100%

Scanned image of the page. Keyboard directions: use + to zoom in, - to zoom out, arrow keys to pan inside the viewer.

Page Options

Download this Issue

Share

Something wrong?

Something wrong with this page? Report problem.

Rights / Permissions

This collection, digitized in collaboration with the Michigan Daily and the Board for Student Publications, contains materials that are protected by copyright law. Access to these materials is provided for non-profit educational and research purposes. If you use an item from this collection, it is your responsibility to consider the work's copyright status and obtain any required permission.

September 22, 1953 - Image 10

Resource type:
Text
Publication:
Michigan Daily, 1953-09-22

Disclaimer: Computer generated plain text may have errors. Read more about this.

PAGE Tr N

THE MICHIGAN DAILY

TUESDAY, SEPTEMBER 22, 1953

T H I H G N A L U SD Y E T MB R 2,I5

Schubeck,Star Golfer
Now A ttending Michigan,

Gridder s

Tune.

Up

for

Huskies

"

By JIM DYGERT
Sports Night Editor
During the recently buried sum-
mer, while most of us were cavort-
ing around air-conditioned offices
or slaving over a hot beach, John
Schubeck, Jr., was playing golf,
lots-of it.
Schubeck, now a freshman in
the Literary College, tied for first
place in the National Junior
Chamber of Commerce Tourna.-
ment held on the University Golf
Course, Aug. 17-22.
* *4
HIS FOURl-ROUND total of 297
strokes was matched by Jimmy
Raines from Augusta, Georgia,
necessitating a playoff to decide
the title. Schubeck faltered to an
81 on the extra 18 holes and
Raines grabbed the championship
with a steady 75.
The. playoff round climaxed
12 straight days of tournament
golf for Schubeck during which
the former caddie from Loch-
moor Club in Grosse Pointe
Woods, Michigan, won the
United States Golf Association
Junior district qualifying tour-
ney and placed fourth in the
Michigan State Caddie Cham
pionship meet.
The soft-spoken Schubeck, who
would be six-foot even, if he
didn't wear a crew-cut, started
the links sport at the age of eight
with the . encouragement of his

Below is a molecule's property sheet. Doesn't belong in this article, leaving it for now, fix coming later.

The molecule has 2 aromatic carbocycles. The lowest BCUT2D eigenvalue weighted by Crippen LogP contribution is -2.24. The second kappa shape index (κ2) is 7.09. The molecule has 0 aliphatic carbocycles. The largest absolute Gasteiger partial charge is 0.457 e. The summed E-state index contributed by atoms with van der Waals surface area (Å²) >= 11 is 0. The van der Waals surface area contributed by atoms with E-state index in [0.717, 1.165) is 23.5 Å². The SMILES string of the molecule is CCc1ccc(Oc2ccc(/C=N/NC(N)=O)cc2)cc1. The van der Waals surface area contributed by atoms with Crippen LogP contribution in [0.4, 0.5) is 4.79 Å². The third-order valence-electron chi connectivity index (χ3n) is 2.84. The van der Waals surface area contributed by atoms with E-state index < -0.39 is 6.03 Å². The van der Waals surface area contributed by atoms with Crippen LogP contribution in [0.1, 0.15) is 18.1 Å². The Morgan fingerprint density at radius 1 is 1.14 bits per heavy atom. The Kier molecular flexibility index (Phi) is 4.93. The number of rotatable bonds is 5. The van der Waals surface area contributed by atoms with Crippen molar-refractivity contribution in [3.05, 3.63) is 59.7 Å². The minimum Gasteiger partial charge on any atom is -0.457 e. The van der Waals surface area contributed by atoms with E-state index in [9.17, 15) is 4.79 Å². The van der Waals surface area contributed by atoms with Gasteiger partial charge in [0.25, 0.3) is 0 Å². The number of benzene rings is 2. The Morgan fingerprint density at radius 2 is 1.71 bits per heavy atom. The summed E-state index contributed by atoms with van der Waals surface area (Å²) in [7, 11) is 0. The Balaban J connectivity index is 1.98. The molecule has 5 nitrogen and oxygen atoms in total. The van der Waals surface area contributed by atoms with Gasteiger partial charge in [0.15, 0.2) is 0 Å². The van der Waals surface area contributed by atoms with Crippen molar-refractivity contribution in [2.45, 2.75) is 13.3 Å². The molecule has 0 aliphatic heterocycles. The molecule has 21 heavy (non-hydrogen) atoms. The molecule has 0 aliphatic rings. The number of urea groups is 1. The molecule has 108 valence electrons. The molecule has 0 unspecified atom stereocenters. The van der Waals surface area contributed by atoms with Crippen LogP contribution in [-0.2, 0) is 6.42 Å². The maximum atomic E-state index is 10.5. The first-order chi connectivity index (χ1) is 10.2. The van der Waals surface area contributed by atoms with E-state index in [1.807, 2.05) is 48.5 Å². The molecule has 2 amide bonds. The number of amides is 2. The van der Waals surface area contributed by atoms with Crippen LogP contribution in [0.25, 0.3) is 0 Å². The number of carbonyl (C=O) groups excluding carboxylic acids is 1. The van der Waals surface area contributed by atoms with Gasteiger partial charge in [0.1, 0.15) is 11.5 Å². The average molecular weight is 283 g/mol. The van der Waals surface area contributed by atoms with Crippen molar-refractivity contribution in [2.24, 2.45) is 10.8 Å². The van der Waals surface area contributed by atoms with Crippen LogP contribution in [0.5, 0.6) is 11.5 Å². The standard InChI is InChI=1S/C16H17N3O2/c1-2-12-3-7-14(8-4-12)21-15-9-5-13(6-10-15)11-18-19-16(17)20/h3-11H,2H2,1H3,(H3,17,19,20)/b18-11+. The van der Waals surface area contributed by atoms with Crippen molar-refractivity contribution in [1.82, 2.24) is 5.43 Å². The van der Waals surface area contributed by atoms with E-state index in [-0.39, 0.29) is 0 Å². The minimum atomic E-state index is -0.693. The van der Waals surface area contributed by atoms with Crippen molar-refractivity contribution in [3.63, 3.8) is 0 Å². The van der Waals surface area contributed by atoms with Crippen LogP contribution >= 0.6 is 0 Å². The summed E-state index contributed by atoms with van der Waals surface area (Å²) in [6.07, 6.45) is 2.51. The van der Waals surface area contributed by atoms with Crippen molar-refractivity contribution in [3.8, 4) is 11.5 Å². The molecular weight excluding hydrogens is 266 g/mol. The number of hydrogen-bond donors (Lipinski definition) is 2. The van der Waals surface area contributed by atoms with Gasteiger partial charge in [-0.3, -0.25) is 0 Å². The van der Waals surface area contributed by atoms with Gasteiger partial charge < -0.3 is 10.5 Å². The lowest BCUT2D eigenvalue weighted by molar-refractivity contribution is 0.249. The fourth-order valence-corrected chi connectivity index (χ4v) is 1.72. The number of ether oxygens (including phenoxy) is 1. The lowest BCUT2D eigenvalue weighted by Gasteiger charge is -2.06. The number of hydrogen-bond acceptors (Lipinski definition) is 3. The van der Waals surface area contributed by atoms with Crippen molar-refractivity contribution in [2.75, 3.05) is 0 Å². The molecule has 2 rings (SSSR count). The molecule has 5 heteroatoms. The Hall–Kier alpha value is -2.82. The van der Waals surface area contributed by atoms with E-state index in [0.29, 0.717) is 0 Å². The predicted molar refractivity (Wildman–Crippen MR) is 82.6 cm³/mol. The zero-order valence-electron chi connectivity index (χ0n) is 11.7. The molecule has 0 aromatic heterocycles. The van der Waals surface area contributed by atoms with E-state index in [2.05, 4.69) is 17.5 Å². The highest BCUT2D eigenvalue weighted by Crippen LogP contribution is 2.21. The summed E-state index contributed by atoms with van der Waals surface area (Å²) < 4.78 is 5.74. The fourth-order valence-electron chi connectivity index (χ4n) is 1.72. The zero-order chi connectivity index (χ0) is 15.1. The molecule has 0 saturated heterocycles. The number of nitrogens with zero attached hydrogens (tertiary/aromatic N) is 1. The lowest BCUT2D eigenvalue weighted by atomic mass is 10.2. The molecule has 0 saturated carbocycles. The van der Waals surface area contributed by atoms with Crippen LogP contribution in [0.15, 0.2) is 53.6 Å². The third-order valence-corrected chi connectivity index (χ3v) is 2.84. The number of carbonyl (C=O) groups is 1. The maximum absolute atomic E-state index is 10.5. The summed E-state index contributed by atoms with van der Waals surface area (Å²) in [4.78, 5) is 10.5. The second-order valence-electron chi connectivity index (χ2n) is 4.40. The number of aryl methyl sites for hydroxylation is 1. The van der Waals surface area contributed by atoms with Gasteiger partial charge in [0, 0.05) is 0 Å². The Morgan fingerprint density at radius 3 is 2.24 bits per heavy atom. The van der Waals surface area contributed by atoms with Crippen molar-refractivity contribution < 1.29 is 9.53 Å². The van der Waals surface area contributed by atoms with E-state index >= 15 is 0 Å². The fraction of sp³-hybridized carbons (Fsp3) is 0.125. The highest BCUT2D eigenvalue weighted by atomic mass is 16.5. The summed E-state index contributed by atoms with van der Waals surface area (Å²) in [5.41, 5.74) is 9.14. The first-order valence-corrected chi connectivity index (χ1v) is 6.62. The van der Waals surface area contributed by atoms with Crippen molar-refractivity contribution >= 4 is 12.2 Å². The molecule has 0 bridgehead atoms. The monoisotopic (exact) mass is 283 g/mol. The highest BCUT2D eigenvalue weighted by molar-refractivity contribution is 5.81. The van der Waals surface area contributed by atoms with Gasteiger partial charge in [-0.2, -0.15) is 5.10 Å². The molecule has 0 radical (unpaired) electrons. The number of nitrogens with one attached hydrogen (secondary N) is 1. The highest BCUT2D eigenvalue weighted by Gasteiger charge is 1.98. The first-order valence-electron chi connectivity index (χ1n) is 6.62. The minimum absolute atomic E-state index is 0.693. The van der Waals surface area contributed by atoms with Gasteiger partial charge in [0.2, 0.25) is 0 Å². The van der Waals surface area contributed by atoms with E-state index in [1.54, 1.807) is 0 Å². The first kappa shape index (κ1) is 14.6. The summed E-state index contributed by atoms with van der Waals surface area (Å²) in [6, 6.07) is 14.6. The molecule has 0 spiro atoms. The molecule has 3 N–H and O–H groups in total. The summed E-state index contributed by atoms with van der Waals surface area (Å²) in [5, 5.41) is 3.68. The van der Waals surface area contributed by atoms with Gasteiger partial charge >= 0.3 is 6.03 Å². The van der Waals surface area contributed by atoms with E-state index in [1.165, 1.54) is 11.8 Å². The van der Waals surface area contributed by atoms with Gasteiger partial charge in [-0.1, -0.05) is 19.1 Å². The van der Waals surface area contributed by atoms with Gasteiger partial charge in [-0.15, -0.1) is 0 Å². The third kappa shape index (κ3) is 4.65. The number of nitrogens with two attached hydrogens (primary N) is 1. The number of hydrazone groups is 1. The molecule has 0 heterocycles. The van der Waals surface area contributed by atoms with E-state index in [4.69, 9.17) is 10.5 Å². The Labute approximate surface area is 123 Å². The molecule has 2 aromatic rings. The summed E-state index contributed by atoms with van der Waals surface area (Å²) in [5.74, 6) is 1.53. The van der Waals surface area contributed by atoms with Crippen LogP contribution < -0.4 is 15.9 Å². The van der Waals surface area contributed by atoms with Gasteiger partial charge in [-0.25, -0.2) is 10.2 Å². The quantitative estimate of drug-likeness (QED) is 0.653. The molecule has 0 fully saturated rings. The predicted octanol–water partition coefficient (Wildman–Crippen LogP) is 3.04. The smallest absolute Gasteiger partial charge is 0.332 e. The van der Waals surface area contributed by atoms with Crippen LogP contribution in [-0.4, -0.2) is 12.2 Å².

father, likewise named and like-
wise an excellent golfer.
IN HIS FIRST tournament, the
Detroit High School Champion-
ship, in which he represented Den-
by High, the energetic golfer, only
15 years old, put his eight years
experience to good use and took
home the individual trophy.
Gaining a berth on the Loch-
moor caddy team, he competed
in numerous meets, rarely fin-
ishing below the top ten. As a
caddy, he became eligible for a
Standish-Evans Scholarship giv-
en jointly by the Detroit District
Golf Association and the West-
ern Golf Association.
Schubeck's good record as a
caddy and his 'B' average in high
school finally earned for him one
of these scholarships on which
he is now attending Michigan in
a pre-law curriculum.
*'* *
THE MOST promising golfer of
14 freshman Standish - Evans
Scholars, all former caddies, he
provides a spark of encouragement
for Coach Bert Katzenmeyer,
whose depleted golf squad will-find
only two veterans returning next
spring, Jack Stumpfig and Tad
Stanford. Bud Stevens, a regular
last year as a sophomore, will not
be back because of scholastic dif-
ficulties.

New Substitution Rule
Brings Wave of Upsets

Varsity Rolls Thirty Different Sports

r;

LOU BALDACCI
. .. in the driver's seat
Detroit Lions
Release Three
From Roster
DETROIT -() - The Detroit'
Lions trimmed three players from
their roster today in an effort to
make the deadline limit of 33.
They now have 36.
Cut loose today were veteran